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Al Jazeera and Citizen Journalism

March 19, 2014

Was the incorporation of citizen-produced content into its news coverage of the Egyptian uprising part of the secret of Al-Jazeera's success? A new analysis says yes.

Was the incorporation of citizen-produced content into its news coverage of the Egyptian uprising part of the secret of Al-Jazeera‘s success? A new analysis says yes.

Al Jazeera has much less social capital than it used to, since Qatar began using its money to promote political causes in the Middle East and the station has come to be seen as a shill for those causes.

Still, its coverage of the Egyptian crisis was extraordinary and courageous by any measure, and may have played a significant role in the success of the revolution.

A new article by Diane Bossio in the journal Media Asia suggests that part of Al-Jazeera’s formula for success during the protests was its incorporation into its coverage of material produced by people in the Square and elsewhere.

“Citizen Journalism” can mean a range of things from independent journalists whose work is funded by the readers of their material to web sites that publish widespread rumors and many other things. The most common usage seems to involve  professional journalists–which essentially means journalists working for media corporations or state media–incorporating the work of non-professional citizens into their broadcasting.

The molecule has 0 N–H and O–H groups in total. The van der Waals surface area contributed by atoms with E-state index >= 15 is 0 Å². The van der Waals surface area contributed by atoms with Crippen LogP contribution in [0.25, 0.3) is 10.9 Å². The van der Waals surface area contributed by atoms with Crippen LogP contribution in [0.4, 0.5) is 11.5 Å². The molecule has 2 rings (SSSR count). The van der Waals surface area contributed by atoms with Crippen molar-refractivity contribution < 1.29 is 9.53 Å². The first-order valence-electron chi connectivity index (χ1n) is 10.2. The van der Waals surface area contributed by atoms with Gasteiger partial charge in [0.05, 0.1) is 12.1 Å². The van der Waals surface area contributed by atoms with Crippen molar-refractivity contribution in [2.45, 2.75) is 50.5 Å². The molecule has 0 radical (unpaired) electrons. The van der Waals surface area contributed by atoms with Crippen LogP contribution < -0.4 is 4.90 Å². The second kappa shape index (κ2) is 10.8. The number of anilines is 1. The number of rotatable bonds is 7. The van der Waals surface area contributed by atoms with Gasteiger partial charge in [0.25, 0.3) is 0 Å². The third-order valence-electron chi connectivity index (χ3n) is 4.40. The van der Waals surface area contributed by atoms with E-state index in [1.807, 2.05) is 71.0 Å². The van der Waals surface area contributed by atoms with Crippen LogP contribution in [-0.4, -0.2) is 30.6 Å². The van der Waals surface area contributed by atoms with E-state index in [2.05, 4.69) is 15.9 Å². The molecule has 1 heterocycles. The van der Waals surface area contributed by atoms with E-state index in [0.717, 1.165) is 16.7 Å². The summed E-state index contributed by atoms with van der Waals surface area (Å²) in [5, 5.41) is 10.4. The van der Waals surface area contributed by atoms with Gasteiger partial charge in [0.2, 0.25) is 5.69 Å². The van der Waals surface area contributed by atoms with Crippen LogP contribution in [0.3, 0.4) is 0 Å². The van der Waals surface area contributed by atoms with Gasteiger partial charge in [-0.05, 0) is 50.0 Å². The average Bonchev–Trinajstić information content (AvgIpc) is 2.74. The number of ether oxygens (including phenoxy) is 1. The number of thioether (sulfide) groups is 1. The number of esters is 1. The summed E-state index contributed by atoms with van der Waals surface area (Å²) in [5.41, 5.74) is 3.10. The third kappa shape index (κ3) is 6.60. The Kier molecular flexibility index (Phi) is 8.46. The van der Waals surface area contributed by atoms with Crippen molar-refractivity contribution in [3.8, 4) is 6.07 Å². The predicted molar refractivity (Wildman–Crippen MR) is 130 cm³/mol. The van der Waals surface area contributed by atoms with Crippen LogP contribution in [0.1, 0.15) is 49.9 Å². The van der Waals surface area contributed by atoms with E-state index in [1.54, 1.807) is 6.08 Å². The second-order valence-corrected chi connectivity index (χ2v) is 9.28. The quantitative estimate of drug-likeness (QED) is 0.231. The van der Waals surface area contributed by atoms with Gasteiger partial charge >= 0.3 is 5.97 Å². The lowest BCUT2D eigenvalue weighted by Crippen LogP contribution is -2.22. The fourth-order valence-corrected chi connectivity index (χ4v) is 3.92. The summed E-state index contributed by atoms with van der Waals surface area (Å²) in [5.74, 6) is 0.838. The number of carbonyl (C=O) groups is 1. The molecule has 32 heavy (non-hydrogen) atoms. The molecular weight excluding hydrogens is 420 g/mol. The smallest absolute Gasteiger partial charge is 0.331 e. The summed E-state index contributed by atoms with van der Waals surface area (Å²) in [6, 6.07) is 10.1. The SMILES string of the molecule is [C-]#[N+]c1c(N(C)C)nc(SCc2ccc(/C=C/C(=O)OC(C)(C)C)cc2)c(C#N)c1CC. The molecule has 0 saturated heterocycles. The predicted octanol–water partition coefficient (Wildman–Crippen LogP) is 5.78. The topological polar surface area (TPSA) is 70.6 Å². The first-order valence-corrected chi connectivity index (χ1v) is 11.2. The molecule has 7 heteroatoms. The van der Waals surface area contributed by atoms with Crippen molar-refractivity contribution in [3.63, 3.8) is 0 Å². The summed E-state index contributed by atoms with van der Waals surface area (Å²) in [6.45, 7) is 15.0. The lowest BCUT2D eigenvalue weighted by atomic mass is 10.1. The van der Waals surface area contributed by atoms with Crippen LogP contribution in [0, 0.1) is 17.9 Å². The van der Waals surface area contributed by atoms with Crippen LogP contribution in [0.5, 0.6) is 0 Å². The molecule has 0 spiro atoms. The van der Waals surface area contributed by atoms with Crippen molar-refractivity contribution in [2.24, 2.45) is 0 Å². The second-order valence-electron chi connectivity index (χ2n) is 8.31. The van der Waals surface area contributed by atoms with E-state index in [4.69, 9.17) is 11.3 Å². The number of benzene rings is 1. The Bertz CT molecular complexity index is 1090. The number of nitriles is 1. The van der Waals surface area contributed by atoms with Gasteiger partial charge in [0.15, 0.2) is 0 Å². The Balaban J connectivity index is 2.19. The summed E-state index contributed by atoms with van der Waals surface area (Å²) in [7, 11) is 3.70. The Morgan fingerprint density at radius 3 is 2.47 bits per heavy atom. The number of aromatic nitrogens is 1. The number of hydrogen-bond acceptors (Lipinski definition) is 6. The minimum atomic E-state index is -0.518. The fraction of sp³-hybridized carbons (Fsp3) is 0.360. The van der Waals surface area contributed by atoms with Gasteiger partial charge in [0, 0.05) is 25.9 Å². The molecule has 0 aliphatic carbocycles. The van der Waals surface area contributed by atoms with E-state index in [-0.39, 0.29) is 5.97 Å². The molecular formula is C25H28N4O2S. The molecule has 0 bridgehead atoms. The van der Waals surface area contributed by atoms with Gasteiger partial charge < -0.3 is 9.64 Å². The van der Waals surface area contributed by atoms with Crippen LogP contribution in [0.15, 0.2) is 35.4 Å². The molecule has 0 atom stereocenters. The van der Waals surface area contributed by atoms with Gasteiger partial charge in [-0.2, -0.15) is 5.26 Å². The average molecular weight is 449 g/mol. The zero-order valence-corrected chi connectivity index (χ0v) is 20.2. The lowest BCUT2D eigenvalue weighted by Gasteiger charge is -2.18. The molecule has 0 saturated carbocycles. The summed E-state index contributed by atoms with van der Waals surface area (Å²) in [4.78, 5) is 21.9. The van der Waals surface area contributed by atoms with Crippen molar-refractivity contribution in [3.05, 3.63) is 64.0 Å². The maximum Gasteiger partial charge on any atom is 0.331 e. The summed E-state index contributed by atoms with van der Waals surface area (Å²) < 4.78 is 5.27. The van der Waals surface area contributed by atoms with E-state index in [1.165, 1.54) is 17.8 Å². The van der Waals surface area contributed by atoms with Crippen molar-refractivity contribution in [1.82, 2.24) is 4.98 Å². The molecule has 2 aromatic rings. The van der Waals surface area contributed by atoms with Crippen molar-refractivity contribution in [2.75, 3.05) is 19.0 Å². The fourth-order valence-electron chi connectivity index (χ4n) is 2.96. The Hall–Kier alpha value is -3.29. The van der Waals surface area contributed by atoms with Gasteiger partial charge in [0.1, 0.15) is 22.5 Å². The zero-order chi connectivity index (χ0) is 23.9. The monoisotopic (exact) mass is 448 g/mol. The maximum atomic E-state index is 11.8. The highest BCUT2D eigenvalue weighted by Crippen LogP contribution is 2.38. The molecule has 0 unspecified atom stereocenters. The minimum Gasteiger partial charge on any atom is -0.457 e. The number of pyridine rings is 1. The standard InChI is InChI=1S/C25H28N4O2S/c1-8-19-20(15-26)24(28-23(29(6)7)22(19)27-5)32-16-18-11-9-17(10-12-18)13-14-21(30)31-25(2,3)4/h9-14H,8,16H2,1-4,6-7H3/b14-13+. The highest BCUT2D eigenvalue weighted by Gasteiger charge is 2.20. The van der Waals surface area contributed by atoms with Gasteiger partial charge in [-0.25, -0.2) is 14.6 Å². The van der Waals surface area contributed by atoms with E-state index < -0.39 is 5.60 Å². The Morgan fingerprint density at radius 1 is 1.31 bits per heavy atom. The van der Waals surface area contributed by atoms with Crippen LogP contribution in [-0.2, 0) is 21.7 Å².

Bossio herself does not use the term “citizen journalism” but rather speaks of “‘amateur material.'” However, this fits almost perfectly with the definitions of citizen journalism among news media professionals in India, where I’ve researched the term, and associated practices.

Here’s the abstract:

This article provides a preliminary analysis of the ways in which Al Jazeera’s interaction with alternative media practitioners and activists during the Arab Spring was represented both in their reportage and reporting by others. The article presents a comparative analysis of the ways that AJE, CNN and BBC interacted with alternative modes of journalistic practice during the initial days of the Arab Spring protests. Focusing on Egypt and Libya on six politically important days during the protests, this article will suggest that AJE’s coverage was more successful at integrating ‘amateur’ material into their reportage. In doing so, the article seeks to discuss both the new and traditional news production frameworks that have informed the interaction between those who have witnessed and those who have reported on the events of the Arab Spring.

References:

Bossio, Diana. 2013. How Al Jazeera reported the Arab Spring: A preliminary comparative analysis. Media Asia 40(4): 333-343.

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One Comment leave one →
  1. March 19, 2014 12:46 pm

    Reblogged this on Brittius.com.

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